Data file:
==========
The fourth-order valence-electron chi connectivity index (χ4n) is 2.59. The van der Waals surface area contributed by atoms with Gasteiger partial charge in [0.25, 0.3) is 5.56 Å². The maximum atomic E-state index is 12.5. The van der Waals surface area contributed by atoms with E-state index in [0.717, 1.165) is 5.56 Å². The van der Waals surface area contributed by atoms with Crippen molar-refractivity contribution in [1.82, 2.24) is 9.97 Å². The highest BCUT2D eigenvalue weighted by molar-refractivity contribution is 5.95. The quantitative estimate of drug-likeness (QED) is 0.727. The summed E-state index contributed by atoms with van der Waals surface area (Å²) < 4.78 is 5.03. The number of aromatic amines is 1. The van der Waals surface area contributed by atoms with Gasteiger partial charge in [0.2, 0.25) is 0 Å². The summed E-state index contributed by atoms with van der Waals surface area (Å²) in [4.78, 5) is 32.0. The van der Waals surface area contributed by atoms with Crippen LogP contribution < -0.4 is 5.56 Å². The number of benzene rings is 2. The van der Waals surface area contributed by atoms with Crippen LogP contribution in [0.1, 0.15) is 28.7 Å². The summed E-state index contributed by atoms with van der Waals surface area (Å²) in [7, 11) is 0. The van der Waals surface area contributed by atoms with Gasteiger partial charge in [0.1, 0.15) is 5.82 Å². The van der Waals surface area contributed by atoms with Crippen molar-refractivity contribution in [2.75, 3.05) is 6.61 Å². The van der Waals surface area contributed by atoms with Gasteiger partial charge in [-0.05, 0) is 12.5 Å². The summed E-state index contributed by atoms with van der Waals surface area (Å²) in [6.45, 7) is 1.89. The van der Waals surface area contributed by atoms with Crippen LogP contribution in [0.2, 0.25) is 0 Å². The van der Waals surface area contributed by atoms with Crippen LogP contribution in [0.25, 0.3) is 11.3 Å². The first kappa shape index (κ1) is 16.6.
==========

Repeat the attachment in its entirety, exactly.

The fourth-order valence-electron chi connectivity index (χ4n) is 2.59. The van der Waals surface area contributed by atoms with Gasteiger partial charge in [0.25, 0.3) is 5.56 Å². The maximum atomic E-state index is 12.5. The van der Waals surface area contributed by atoms with E-state index in [0.717, 1.165) is 5.56 Å². The van der Waals surface area contributed by atoms with Crippen molar-refractivity contribution in [1.82, 2.24) is 9.97 Å². The highest BCUT2D eigenvalue weighted by molar-refractivity contribution is 5.95. The quantitative estimate of drug-likeness (QED) is 0.727. The summed E-state index contributed by atoms with van der Waals surface area (Å²) < 4.78 is 5.03. The number of aromatic amines is 1. The van der Waals surface area contributed by atoms with Gasteiger partial charge in [0.2, 0.25) is 0 Å². The summed E-state index contributed by atoms with van der Waals surface area (Å²) in [4.78, 5) is 32.0. The van der Waals surface area contributed by atoms with Crippen LogP contribution < -0.4 is 5.56 Å². The number of benzene rings is 2. The van der Waals surface area contributed by atoms with Crippen LogP contribution in [0.1, 0.15) is 28.7 Å². The summed E-state index contributed by atoms with van der Waals surface area (Å²) in [7, 11) is 0. The van der Waals surface area contributed by atoms with Gasteiger partial charge in [0.1, 0.15) is 5.82 Å². The van der Waals surface area contributed by atoms with Crippen molar-refractivity contribution in [2.75, 3.05) is 6.61 Å². The van der Waals surface area contributed by atoms with Gasteiger partial charge in [-0.05, 0) is 12.5 Å². The summed E-state index contributed by atoms with van der Waals surface area (Å²) in [6.45, 7) is 1.89. The van der Waals surface area contributed by atoms with Crippen LogP contribution in [0.2, 0.25) is 0 Å². The van der Waals surface area contributed by atoms with Crippen LogP contribution in [0.25, 0.3) is 11.3 Å². The first kappa shape index (κ1) is 16.6.